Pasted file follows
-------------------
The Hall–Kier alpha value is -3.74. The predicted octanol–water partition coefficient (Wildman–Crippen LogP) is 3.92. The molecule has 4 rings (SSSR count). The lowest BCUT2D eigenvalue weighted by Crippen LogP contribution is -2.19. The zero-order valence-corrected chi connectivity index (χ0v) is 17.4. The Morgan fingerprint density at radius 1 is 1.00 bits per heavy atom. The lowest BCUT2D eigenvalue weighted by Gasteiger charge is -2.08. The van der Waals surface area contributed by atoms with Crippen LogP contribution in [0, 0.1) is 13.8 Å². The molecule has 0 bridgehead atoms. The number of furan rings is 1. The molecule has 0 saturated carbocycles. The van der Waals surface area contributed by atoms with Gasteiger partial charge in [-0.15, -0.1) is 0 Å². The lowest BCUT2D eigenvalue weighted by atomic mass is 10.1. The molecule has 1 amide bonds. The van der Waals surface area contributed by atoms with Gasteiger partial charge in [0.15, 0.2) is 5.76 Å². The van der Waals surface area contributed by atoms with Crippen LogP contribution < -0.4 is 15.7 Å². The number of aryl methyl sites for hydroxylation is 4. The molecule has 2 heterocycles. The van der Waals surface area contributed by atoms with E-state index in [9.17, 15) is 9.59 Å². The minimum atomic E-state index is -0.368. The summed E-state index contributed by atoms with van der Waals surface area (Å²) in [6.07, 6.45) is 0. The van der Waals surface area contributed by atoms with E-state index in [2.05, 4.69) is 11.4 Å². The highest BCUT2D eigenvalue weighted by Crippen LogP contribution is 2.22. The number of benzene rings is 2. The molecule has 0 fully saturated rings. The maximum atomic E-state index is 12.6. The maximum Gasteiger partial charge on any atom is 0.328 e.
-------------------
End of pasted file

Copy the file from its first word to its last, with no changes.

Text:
The Hall–Kier alpha value is -3.74. The predicted octanol–water partition coefficient (Wildman–Crippen LogP) is 3.92. The molecule has 4 rings (SSSR count). The lowest BCUT2D eigenvalue weighted by Crippen LogP contribution is -2.19. The zero-order valence-corrected chi connectivity index (χ0v) is 17.4. The Morgan fingerprint density at radius 1 is 1.00 bits per heavy atom. The lowest BCUT2D eigenvalue weighted by Gasteiger charge is -2.08. The van der Waals surface area contributed by atoms with Crippen LogP contribution in [0, 0.1) is 13.8 Å². The molecule has 0 bridgehead atoms. The number of furan rings is 1. The molecule has 0 saturated carbocycles. The van der Waals surface area contributed by atoms with Gasteiger partial charge in [-0.15, -0.1) is 0 Å². The lowest BCUT2D eigenvalue weighted by atomic mass is 10.1. The molecule has 1 amide bonds. The van der Waals surface area contributed by atoms with Gasteiger partial charge in [0.15, 0.2) is 5.76 Å². The van der Waals surface area contributed by atoms with Crippen LogP contribution < -0.4 is 15.7 Å². The number of aryl methyl sites for hydroxylation is 4. The molecule has 2 heterocycles. The van der Waals surface area contributed by atoms with E-state index in [9.17, 15) is 9.59 Å². The minimum atomic E-state index is -0.368. The summed E-state index contributed by atoms with van der Waals surface area (Å²) in [6.07, 6.45) is 0. The van der Waals surface area contributed by atoms with E-state index in [2.05, 4.69) is 11.4 Å². The highest BCUT2D eigenvalue weighted by Crippen LogP contribution is 2.22. The number of benzene rings is 2. The molecule has 0 fully saturated rings. The maximum atomic E-state index is 12.6. The maximum Gasteiger partial charge on any atom is 0.328 e.